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On March 24, The New York Times reported on outdoor air quality research that is being used to inform a new EPA standard in the article, “Cleaner Air Helps Everyone. It Helps Black Communities a Lot.” The study found that “tightening the limit on fine particulate matter by four micrograms per cubic meter of air would result in a 4 percent reduction in the mortality rate for higher-income white adults. The same change would result in a reduction of 6 percent to 7 percent for higher-income Black adults, lower-income white adults and lower-income Black adults.”
The same day, The New York Times published another article, titled “The Income Gap Is Becoming a Physical-Activity Divide,” that highlights how increasingly children from low-income families are being priced out of participating in sports and fitness activities.
These types of disparities are the reason that the 2021-2023 NRPA Strategic Plan places “Equity at the Center.” Solutions to health issues, such as clean air and access to physical activity — along with many others — are found within park and recreation spaces and programs. While these solutions are readily available for some, numerous data and case studies show that they are less so for others. However, being central to communities, parks and recreation is in the perfect position to work toward making health and wellness solutions available to all. “Achieving this future requires that we recognize systemic inequities that have created very different lived experiences in communities across the country — differences based on factors like racial disparities and socioeconomic gaps,” states the plan. “We must put equity at the center of all we do, from how we strengthen our organizational culture to how we prepare the park and recreation field for the future.”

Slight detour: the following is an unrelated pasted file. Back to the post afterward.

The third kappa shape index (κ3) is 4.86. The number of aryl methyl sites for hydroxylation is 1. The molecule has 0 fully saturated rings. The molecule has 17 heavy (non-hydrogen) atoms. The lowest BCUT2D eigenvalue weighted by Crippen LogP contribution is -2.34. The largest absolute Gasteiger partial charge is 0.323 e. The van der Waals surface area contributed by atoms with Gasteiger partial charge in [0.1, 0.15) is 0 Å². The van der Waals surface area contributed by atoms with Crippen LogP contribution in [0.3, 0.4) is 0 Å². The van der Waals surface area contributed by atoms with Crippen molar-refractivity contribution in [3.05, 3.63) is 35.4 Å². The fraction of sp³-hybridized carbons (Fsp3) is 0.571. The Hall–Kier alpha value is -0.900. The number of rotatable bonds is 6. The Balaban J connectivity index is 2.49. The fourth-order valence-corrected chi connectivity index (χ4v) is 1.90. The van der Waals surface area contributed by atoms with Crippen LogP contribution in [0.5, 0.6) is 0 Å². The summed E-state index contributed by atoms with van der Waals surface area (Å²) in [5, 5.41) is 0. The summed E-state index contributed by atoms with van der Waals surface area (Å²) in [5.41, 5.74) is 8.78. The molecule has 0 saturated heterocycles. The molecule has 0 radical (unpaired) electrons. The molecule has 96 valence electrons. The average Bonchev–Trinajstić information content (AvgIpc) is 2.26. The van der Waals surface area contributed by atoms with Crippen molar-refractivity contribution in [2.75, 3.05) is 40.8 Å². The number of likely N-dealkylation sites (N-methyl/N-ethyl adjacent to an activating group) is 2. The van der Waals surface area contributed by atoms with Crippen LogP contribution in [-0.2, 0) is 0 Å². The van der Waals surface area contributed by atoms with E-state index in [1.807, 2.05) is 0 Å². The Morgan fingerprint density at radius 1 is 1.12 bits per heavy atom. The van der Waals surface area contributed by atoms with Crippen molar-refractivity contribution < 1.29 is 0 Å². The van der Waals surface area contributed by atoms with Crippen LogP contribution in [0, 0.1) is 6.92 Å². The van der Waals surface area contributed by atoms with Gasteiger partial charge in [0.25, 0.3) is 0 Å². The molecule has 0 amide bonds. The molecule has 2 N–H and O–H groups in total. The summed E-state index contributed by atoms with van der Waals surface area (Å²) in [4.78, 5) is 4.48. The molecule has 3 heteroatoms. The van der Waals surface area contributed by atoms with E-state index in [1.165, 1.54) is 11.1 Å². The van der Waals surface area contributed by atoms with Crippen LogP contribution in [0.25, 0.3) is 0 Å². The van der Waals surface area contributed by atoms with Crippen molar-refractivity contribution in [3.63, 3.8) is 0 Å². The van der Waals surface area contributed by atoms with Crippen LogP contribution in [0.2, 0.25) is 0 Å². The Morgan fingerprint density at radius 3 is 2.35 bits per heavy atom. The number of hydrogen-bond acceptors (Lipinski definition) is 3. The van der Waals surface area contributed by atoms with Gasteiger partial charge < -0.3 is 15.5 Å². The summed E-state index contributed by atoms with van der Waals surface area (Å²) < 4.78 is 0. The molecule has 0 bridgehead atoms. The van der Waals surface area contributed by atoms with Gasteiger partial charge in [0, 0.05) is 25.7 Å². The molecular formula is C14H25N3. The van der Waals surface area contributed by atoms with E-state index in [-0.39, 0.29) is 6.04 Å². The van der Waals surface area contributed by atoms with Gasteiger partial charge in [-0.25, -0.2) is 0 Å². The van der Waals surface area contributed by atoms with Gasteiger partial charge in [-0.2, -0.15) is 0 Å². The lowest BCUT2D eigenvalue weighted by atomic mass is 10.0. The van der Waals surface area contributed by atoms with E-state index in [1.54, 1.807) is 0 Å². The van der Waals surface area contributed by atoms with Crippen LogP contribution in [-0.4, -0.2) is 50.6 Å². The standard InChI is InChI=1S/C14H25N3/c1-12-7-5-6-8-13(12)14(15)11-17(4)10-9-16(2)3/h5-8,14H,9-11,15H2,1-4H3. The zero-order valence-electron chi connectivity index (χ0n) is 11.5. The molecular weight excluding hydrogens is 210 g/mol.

As June marks the end of the 2021-2023 NRPA Strategic Plan, we reflect on the ways that the plan has worked not only to advance health and well-being, but also how it has worked to bridge these divides. In this issue of Parks & Recreation, NRPA Director of Health Allison Colman summarizes how the plan has worked to recognize park and recreation professionals as essential to community health systems and advancing health equity in her article, “Parks and Recreation: A Public Health Solution.” “While we are celebrating our many achievements and milestones accomplished through our 2021-2023 strategic plan, we recognize there is much more work to do,” she writes. “Our health and wellness priorities will remain grounded in our guiding principles of centering equity, advancing systems-change approaches and promoting holistic and people-centered solutions.”
Carolyn F. McKnight Fredd, Chair, NRPA Board of Directors